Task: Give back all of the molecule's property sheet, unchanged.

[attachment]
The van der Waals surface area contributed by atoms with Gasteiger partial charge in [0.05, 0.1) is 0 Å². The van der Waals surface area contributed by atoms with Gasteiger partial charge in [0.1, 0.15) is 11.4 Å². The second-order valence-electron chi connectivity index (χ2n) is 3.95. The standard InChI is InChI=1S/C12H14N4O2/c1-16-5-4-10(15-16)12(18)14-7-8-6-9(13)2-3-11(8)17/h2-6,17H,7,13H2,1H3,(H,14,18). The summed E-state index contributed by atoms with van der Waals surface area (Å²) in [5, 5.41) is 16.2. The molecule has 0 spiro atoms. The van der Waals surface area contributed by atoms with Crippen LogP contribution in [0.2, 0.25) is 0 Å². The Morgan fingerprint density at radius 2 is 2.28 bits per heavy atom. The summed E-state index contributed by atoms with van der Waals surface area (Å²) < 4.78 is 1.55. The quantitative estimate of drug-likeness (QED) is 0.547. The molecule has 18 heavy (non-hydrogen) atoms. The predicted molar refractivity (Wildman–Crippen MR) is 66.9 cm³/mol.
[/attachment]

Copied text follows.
The van der Waals surface area contributed by atoms with Gasteiger partial charge in [0.05, 0.1) is 0 Å². The van der Waals surface area contributed by atoms with Gasteiger partial charge in [0.1, 0.15) is 11.4 Å². The second-order valence-electron chi connectivity index (χ2n) is 3.95. The standard InChI is InChI=1S/C12H14N4O2/c1-16-5-4-10(15-16)12(18)14-7-8-6-9(13)2-3-11(8)17/h2-6,17H,7,13H2,1H3,(H,14,18). The summed E-state index contributed by atoms with van der Waals surface area (Å²) in [5, 5.41) is 16.2. The molecule has 0 spiro atoms. The van der Waals surface area contributed by atoms with Crippen LogP contribution in [0.2, 0.25) is 0 Å². The Morgan fingerprint density at radius 2 is 2.28 bits per heavy atom. The summed E-state index contributed by atoms with van der Waals surface area (Å²) < 4.78 is 1.55. The quantitative estimate of drug-likeness (QED) is 0.547. The molecule has 18 heavy (non-hydrogen) atoms. The predicted molar refractivity (Wildman–Crippen MR) is 66.9 cm³/mol.